Students bring with them a variety of learning experiences. Acknowledging these experiences and the most common potential barriers to success in your course can help alleviate students’ stress.
Throughout your program, you will do a lot of academic reading and writing. This reading and writing may seem very different than what was expected of you in high school. To help with this transition, this course...
Make a personal connection
It’s hard not to feel inspired when listening to someone who is passionate about a topic. By including a welcome statement in the syllabus we can convey our enthusiasm for the subjects we teach. A welcome statement doesn’t have to be long. A couple of short sentences are enough to share our personal connection to the course content and why we are motivated to teach.
Have you ever wondered how fluorescent proteins are created? It’s a question that’s had a profound influence on my research and one that I’m excited explore with you in this course.
Address the ‘why’
There are many reasons why students might decide to take a course: it’s required as part of their program, they are interested in the subject, or maybe they had a free time slot in their schedule. Whatever the reason, providing clear and direct answers to students’ instinctive questions of “Why do I have to take this class?” and “What’s in it for me?” tells students what they can expect to get from the course and increases their engagement with content.
Why are we covering this? It’s a foundational topic for anyone moving onto x-course(s) next term, and it’s an opportunity to understand the theory behind the practical techniques we’ll cover in the lab part of this course. This will be helpful when it comes time to work on the research project assignment in Week 6.
Frame learning as a partnership
Positioning learning as a partnership between students and instructor – where students are viewed as knowledge contributors rather than knowledge recipients only – can increase students’ engagement and motivation to succeed. This partnership can begin in the syllabus by recognizing that students have valuable insights to share and welcoming their input during the course.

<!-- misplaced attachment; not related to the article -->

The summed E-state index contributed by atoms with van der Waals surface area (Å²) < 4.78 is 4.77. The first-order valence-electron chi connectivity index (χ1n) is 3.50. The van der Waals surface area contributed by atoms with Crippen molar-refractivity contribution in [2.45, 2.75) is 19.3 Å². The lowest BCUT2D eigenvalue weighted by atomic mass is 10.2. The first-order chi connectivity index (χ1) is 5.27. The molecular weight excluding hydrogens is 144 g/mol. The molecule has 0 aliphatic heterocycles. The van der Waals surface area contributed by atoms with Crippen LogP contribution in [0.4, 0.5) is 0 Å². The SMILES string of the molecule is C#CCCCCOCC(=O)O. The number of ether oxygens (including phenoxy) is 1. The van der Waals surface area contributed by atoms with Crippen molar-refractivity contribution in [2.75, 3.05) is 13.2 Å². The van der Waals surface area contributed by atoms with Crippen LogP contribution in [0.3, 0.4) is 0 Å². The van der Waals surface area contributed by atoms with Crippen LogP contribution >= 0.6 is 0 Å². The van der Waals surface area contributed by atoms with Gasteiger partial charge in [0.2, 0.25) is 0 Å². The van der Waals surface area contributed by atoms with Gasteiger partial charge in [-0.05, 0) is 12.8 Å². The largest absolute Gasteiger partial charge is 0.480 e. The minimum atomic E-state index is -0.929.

Your posts on the discussion board are an important way to engage with your classmates and with me. I learn new things every semester from these discussions, and I am eager to hear your perspectives.
Whether teaching online, in person, or a blend of the two, a learner-centered syllabus is a great way to engage students from the outset by sharing our passion for the topics we teach and setting a positive tone for future classroom activities and conversations.
Added bonus: Using this style of writing means that students might actually read the syllabus!
Where to start?
Here is a list of locations in the syllabus where tone is most likely to have an impact on student perceptions of the course:
- Welcome statement
- The course description
- Learning outcomes
- Instructor’s availability / teaching approach
- Class policy (attendance, participation, assignments/exams)
- Learning resources available to students
- Supportive statements / campus resources for assistance
Perrine & Lisle, 1995; Thompson, 2007; Harnish & Bridges, 2011
And here is a quick checklist to use as you finalize your learner-centered syllabus.
Considerations for crafting a learner-centered, syllabus with a warm tone:
- Use positive or friendly language
- Provide rationales for assignments, activities, etc.
- Show enthusiasm for the course and the content
- Invite students to take ownership of their learning
- Offer support or resources for student success
Harnish & Bridges, 2011; Richmond et al., 2016; Denton & Veloso, 2018; Gurung & Galardi, 2021